Eventually many deaths in custody led to the setting up the United Friends and Families Campaign, which took on the old Police Complaints Authority, disrupted meetings, campaigned to hold police to account over deaths, harassed the Attorney General, etc…
Many of these campaigns were infiltrated by undercover police, as is now slowly emerging (though widely suspected at the time). For example, Peter Francis was undercover in the Lawrence Campaign, there was at least one more, and more to come probably. NMP and Southall Monitoring Project supported Lawrence family during the 90s and MacPherson Inquiry, again spied on.
The main police tactic for dealing with these campaigns seemed to be to try to undermine them, often briefing journalists against them, trying to discredit them. (Undercover police formed a part of this strategy, trying to find evidence of ‘extremist’ links or whatever.) Jean Charles de Menezes case, shot by police in Stockwell tube, mistaken for a terrorist, because he looked a bit foreign – also heavily lied about and briefed against by police to undermine his family. Deliberate smearing. Police also lied in the Ian Tomlinson case in 2008, till it was proved by passer-by’s video that he had been pushed by police.
Unusually in this last case, charges were actually brought against the copper who attacked Ian, though he was acquitted.
The odds are stacked against you – the state is generally unwilling to let the police to be held to account. The work of organizations like HCDA, NMP, Inquest, UFFC and many more is vital, in unsung back against that, but it is an uphill struggle. One major change is that in the 1980s many people would not believe the police could kill people, but there’s now a much wider cynicism about the police.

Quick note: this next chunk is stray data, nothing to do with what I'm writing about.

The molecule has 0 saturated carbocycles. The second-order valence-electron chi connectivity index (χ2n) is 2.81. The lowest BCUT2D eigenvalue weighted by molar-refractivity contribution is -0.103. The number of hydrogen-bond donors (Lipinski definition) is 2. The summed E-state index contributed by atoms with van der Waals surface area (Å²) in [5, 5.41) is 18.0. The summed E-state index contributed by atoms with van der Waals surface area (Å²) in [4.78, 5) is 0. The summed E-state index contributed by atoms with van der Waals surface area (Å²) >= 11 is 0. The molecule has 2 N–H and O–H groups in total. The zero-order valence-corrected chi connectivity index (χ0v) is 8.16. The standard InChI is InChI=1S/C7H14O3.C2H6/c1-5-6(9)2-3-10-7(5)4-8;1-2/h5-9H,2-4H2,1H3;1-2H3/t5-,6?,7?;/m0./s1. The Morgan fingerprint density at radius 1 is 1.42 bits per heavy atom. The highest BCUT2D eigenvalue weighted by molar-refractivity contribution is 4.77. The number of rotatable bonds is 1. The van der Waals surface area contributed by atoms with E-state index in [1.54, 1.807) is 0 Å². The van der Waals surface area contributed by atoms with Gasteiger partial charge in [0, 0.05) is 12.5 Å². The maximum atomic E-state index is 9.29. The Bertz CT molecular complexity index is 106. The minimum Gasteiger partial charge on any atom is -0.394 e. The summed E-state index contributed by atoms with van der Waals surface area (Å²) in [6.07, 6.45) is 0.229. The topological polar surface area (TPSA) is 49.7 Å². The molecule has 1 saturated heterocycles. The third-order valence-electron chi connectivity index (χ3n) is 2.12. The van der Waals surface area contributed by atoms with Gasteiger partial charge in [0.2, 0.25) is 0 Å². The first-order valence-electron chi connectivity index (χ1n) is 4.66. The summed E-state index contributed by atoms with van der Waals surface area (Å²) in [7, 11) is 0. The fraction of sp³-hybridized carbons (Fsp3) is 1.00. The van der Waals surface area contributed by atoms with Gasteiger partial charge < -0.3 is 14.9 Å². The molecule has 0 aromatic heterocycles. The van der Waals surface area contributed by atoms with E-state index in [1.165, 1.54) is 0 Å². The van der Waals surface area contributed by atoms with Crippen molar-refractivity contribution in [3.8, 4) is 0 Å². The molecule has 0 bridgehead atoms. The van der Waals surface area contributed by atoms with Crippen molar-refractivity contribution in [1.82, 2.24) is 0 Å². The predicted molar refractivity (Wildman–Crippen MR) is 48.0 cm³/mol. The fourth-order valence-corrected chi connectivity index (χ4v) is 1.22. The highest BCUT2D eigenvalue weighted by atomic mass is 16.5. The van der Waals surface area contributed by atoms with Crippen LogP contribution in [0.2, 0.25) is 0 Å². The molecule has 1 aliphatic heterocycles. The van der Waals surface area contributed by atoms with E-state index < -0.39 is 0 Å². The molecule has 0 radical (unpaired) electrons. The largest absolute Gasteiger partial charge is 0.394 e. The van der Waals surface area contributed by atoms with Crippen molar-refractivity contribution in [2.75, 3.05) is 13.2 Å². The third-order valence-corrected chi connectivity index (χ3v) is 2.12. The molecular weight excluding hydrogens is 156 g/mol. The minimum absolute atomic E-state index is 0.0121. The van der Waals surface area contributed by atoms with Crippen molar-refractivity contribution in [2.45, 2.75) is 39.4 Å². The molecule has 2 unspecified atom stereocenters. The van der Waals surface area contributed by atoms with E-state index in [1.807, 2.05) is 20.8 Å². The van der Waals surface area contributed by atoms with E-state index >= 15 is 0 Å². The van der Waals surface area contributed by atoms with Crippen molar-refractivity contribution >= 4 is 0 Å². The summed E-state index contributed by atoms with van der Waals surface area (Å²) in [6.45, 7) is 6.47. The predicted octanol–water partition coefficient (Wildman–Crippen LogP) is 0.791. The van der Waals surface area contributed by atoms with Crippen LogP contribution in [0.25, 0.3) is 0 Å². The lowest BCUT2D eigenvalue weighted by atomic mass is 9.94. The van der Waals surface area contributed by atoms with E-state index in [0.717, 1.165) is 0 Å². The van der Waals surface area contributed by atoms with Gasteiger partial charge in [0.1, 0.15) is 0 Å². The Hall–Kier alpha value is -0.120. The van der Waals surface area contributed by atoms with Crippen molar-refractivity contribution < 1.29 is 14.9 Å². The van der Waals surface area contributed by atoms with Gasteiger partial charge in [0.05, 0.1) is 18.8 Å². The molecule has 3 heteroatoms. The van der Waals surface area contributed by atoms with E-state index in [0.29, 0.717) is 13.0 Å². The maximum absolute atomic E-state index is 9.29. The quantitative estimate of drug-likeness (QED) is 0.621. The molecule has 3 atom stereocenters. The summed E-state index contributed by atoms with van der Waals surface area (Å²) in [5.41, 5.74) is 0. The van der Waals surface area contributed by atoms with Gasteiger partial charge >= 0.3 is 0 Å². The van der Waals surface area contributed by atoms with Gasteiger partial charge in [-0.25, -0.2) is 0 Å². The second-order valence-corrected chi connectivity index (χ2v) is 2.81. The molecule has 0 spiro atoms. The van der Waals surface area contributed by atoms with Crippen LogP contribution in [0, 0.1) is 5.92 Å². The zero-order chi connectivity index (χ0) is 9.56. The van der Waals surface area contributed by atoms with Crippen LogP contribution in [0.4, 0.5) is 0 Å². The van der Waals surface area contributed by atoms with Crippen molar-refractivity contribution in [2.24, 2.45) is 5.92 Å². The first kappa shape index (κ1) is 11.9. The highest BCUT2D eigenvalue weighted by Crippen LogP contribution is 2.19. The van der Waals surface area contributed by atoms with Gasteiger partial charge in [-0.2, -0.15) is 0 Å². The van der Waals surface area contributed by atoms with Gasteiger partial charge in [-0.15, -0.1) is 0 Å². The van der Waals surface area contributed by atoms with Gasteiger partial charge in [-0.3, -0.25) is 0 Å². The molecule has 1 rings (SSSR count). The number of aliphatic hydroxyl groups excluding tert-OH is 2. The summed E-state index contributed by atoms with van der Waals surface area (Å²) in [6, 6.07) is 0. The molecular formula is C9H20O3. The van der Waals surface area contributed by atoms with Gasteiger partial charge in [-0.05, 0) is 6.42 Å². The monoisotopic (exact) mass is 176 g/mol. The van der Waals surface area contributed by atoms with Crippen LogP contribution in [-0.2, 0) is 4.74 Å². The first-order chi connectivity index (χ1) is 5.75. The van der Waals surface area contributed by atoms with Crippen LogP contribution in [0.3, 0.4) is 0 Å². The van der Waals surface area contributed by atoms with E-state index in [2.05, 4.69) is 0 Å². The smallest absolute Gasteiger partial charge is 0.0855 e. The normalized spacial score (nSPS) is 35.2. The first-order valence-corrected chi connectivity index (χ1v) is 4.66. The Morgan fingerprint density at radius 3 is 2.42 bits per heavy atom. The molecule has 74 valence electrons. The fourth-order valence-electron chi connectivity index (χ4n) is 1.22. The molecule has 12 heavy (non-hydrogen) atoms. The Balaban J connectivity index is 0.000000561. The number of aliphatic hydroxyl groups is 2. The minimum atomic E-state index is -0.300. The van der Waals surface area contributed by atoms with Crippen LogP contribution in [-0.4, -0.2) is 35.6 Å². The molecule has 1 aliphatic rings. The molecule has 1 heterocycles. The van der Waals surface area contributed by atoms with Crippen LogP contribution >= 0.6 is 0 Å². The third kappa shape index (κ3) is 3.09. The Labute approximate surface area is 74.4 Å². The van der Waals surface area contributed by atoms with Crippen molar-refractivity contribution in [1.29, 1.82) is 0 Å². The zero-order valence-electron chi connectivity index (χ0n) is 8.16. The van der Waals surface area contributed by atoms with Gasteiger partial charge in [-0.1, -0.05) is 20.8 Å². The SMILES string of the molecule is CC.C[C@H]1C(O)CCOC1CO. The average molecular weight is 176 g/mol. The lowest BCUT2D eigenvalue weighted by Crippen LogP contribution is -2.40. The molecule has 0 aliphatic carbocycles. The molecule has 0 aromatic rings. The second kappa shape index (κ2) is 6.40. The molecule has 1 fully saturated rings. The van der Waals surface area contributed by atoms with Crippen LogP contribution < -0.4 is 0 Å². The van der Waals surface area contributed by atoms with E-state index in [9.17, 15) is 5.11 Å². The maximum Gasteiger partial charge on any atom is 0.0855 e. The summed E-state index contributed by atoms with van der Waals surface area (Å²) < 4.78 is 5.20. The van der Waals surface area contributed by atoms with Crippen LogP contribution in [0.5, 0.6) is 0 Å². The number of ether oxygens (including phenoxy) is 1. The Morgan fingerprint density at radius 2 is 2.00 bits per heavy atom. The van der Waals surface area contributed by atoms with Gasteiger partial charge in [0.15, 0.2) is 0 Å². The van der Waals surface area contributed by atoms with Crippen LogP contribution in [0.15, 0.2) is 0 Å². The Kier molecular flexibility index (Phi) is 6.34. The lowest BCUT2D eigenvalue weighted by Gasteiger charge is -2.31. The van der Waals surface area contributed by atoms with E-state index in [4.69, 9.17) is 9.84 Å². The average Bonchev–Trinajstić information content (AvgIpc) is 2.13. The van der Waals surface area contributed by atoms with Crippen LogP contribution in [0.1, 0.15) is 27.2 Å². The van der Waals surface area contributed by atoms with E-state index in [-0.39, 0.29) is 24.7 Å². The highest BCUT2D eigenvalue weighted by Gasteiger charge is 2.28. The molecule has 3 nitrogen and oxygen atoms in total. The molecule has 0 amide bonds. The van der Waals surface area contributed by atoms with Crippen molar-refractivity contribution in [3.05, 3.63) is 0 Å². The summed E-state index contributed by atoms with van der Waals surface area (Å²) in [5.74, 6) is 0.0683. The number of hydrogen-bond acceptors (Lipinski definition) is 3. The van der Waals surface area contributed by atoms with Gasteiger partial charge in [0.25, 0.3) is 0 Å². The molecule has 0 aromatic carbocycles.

Check out Newham Monitoring project at:
Dave M. then talked about some of his experiences of political policing and infiltration. It is important to recognize that the police are an arm of the state, and we shouldn’t be surprised that they act in the repressive ways described. Dave talked about the police repression faced here by such events as the Windsor Free Festival in 1974, internment in Ireland, international repression such as in Poland in the early 1980s, also the police tactics at Stop the City in 1983-4 (where they couldn’t deal with the dispersed protests to start with but eventually just arrested everybody). Also the repression faced by striking miners, printers, and the poll tax movement. Again the same campaigning and support work around the hundreds of people arrested for the poll tax riots through the Trafalgar Square Defendants Campaign, powerful work done there.